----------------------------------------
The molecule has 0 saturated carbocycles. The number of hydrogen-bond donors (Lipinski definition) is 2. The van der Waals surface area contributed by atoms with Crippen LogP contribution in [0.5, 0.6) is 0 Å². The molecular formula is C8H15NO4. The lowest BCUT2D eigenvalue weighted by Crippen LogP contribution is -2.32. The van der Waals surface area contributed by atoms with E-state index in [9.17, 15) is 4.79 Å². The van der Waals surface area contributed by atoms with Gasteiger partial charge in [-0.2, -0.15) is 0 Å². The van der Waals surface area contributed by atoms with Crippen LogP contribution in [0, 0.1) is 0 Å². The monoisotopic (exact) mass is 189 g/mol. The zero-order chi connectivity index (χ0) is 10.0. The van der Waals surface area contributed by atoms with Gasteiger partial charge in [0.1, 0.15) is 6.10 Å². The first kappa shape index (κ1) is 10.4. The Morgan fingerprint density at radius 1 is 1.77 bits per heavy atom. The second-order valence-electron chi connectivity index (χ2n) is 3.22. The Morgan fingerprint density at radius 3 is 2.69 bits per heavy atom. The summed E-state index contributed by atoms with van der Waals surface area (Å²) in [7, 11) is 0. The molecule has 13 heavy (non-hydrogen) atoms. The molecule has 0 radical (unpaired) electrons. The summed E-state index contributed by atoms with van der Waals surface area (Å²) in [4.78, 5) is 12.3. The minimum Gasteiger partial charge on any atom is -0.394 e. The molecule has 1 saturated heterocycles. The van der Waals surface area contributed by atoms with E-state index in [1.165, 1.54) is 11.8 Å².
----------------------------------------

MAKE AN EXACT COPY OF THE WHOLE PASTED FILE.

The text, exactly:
The molecule has 0 saturated carbocycles. The number of hydrogen-bond donors (Lipinski definition) is 2. The van der Waals surface area contributed by atoms with Crippen LogP contribution in [0.5, 0.6) is 0 Å². The molecular formula is C8H15NO4. The lowest BCUT2D eigenvalue weighted by Crippen LogP contribution is -2.32. The van der Waals surface area contributed by atoms with E-state index in [9.17, 15) is 4.79 Å². The van der Waals surface area contributed by atoms with Gasteiger partial charge in [-0.2, -0.15) is 0 Å². The van der Waals surface area contributed by atoms with Crippen LogP contribution in [0, 0.1) is 0 Å². The monoisotopic (exact) mass is 189 g/mol. The zero-order chi connectivity index (χ0) is 10.0. The van der Waals surface area contributed by atoms with Gasteiger partial charge in [0.1, 0.15) is 6.10 Å². The first kappa shape index (κ1) is 10.4. The Morgan fingerprint density at radius 1 is 1.77 bits per heavy atom. The second-order valence-electron chi connectivity index (χ2n) is 3.22. The Morgan fingerprint density at radius 3 is 2.69 bits per heavy atom. The summed E-state index contributed by atoms with van der Waals surface area (Å²) in [7, 11) is 0. The molecule has 13 heavy (non-hydrogen) atoms. The molecule has 0 radical (unpaired) electrons. The summed E-state index contributed by atoms with van der Waals surface area (Å²) in [4.78, 5) is 12.3. The minimum Gasteiger partial charge on any atom is -0.394 e. The molecule has 1 saturated heterocycles. The van der Waals surface area contributed by atoms with E-state index in [1.165, 1.54) is 11.8 Å².